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A loss to our community: Vern Rutsala

April 07, 2014

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Dear Colleagues,

I write to inform you that Professor Emeritus Vern Rutsala died on April 2 at age 80, just two weeks after the Oregon Book Awards honored him with the Charles Erskine Scott Wood Distinguished Writer Award in recognition of his “enduring, substantial literary career.”

Vern Rutsala was a prolific and distinguished poet whose public honors and renown were in stark contrast to his quiet demeanor.  “Writing poetry or practicing any of the arts is an individualizing process,” he once said. “Those parts of yourself that the larger world has little use for, your inner life, that’s where poems come from.”

As a teacher, he fostered conditions for students to explore those realms of self. “I can’t teach someone to be creative. That impulse must come from within,” he explained. “I simply react, point out what’s strong, and help students evolve.” 

Born in McCall, Idaho, Vern moved to Portland with his family in the wake of the Depression. He graduated from Milwaukie High School and then went on to earn his bachelor’s degree from Reed College in 1956 and an MFA from the University of Iowa in 1960. He came to Lewis & Clark in 1961 and continued to teach in the English Department until his retirement in 2004.

Over his lifetime, Vern published more than 700 poems in such venues as Atlantic Monthly, Times Literary Supplement, New Yorker, Midland, Poetry, Harper’s, American Poetry Review, Chicago Review, Mississippi Review, Nebraska Review, Seneca Review, and New Letters. He was the author of 16 books of poetry and his work has appeared in many anthologies.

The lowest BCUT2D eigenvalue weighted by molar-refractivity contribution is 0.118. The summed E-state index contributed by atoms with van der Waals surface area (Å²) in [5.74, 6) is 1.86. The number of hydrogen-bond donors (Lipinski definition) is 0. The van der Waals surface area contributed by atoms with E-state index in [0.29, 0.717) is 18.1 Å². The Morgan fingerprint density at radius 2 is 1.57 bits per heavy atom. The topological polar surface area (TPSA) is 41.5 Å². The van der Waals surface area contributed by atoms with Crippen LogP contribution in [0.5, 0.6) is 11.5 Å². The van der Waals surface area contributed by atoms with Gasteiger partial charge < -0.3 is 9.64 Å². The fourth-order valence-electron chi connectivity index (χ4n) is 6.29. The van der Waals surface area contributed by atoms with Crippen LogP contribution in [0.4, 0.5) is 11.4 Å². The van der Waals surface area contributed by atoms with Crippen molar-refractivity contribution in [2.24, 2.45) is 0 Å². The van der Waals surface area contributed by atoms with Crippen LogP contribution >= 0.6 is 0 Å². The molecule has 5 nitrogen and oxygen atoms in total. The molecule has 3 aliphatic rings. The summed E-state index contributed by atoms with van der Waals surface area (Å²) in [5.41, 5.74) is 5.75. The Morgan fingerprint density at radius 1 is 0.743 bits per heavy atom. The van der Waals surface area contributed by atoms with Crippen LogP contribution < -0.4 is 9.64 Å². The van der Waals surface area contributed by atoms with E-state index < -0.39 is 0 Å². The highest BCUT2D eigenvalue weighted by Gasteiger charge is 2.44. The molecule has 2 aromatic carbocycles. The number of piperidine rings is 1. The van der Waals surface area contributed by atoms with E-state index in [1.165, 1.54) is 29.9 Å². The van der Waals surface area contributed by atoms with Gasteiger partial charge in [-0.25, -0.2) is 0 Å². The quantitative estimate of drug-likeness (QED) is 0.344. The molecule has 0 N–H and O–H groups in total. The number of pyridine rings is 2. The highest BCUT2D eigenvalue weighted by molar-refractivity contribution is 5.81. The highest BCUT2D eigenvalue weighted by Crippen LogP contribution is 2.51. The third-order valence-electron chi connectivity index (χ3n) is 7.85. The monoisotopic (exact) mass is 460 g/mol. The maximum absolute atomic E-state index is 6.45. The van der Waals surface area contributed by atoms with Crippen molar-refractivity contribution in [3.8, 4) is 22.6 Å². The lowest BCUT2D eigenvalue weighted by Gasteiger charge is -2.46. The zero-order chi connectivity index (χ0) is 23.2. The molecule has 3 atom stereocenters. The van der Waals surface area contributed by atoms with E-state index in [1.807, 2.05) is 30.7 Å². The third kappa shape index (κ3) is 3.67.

He received a Guggenheim Fellowship, two National Endowment for the Arts grants, the Carolyn Kizer Poetry Prize (which he won twice), a Pushcart Prize, a Masters Fellowship from the Oregon Arts Commission, the Oregon Book Award, and many other significant honors and recognitions. In 2005, he was a finalist for the National Book Award for his volume The Moment’s Equation.

Illness prevented Vern from attending the recent Oregon Book Awards ceremony. In presenting his award at the Gerding Theater, President Glassner hailed him as “a proud laborer in the fields of literature and academia” and for “his extraordinary body of work, generosity of heart, commitment to truth, and clarity of voice.”

I recommend to you this wonderful remembrance of Vern by Oregonian book editor Jeff Baker.

Vern Rutsala’s literary archives are housed in Special Collections here at the College.

Vern leaves behind his wife Joan and their three children. Our hearts go out to them at this sad time.

Once the family has finalized plans for a memorial service, we will be sure to let you know.

Sincerely,

Jane Atkinson, provost

For more information:

Office of the Provost